Reports received this summer from three separate sources were to the effect that a Japanese beetle is the best bait with which to catch sunfish. Three Delaw. ware River fishermen stated that every sunfish they cleaned this summer contained from six to nine Japanese beetles. Since the past.su.mmer's beetle flight resulted in millions of the insects being afloat on the Delaware River, the present generation of sunfig1 in that stream should be well fed. Several years ago, the largest fish dealer,in'Philadelphia stated that the best food for his small fish consisted of ground Japanese beetles. n. preparing the food, the wings are. removed, after which the .remainder of the inpect is dried in an oven and then ground to a fine powder. The same dealer found that s ne of his larger fish were killed when they swallowed beetles that alighted on the surface of the water in his tanks. It was necessary to screen the tanks during the sunmier, since beetles were numerous in his locality.

After a brief occupancy of office space on the seventh floor of the Custom House in Boston, R. S. Clifton aid the personnel of the Massachusetts district Japanese beetle quarantine office transferred their headquarters to the fourth floor o01 theCustom House. Floor space 70 feet wide and 35 feet long is jointly occupied with the Boston gypsy moth personnel, in charge of H. I. WVinchester. Desk room and file space for an employee of the Bureau of Immigration, Department of Labor, is also provided in one corner ol the office. On two sides of the new office space there are partitioned offices of the Hydrographic Service of the Navy Department. Removal of the Boston quarantine office from 12 South Market Street to the seventh floor of the Custom House was accomplished on September 30, and transfer of the quarters within the Custom House took place on October 31. The Japanese beetle office still retains its old telephone number, Capitol 7487.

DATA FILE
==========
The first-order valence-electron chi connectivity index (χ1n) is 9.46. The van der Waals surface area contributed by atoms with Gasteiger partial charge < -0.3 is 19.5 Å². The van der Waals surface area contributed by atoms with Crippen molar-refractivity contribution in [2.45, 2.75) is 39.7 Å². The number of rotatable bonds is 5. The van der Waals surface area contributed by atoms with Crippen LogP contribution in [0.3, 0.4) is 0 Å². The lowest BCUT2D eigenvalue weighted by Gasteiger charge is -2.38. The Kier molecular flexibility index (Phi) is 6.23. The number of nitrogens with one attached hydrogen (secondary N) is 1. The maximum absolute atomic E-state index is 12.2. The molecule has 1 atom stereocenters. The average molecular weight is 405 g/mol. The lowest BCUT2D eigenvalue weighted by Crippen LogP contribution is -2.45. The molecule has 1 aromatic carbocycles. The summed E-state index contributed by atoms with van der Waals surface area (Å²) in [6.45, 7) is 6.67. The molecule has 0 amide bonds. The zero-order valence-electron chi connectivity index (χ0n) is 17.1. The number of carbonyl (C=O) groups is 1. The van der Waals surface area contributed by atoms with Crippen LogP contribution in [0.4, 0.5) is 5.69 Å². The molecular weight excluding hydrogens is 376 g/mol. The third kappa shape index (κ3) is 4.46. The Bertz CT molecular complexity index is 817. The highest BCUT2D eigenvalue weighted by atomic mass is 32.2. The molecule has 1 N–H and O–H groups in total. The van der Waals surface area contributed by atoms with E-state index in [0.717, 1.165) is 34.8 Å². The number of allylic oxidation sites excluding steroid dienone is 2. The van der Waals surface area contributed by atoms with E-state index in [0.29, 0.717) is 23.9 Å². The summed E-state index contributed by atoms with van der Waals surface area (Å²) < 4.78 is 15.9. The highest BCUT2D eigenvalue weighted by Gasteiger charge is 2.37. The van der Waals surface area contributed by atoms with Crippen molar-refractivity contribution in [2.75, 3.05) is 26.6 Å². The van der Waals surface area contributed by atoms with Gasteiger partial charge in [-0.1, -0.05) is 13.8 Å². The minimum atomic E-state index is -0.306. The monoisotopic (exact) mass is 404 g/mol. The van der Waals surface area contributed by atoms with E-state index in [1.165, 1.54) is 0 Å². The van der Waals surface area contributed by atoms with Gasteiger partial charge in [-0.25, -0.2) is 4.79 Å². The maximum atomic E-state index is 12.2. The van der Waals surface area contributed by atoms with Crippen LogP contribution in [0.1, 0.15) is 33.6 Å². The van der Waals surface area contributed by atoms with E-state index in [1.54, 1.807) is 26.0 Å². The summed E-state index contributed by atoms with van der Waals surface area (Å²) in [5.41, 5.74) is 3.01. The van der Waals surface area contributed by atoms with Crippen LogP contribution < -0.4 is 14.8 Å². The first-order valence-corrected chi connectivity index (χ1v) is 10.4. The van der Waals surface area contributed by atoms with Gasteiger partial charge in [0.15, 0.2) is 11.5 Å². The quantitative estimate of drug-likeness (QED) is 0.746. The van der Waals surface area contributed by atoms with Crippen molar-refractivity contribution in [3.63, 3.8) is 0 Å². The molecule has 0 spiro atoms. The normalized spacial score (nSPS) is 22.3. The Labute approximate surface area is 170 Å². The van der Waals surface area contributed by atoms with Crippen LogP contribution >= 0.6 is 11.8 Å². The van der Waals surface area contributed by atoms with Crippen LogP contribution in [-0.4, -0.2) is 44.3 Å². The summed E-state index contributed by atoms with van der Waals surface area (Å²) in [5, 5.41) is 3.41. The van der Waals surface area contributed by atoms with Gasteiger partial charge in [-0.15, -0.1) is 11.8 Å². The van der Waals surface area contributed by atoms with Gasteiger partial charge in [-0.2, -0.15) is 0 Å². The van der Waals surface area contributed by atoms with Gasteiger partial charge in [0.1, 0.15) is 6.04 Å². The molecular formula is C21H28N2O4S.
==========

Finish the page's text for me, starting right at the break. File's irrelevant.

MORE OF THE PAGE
Chemical treatments made durim the month of October included carbon disulphide fumigation of 33 field-grown plants. ArranLe-nents were made for similar treatment of 583 additional plants during November if the soil temperature remains above 400 F. Hot-water treatment was given to 273 blueberry plant, which treatment will continue into November. Over 800 cubic yards of potting soil were fumigated or sterilized. Most of this was fumigated with carbon disulphide in the usual air-tight soil boxes. About 40 cubic yards were steam sterilized, and smaller quantities were treated with lead arsenate and flake naphthalene. Surface soil to the extent of 3,352 square feet was treated with carbon disulphide to permit lifting of nursery stock therein, and.376 square feet oi nursery area was poisoned with lead arsenate.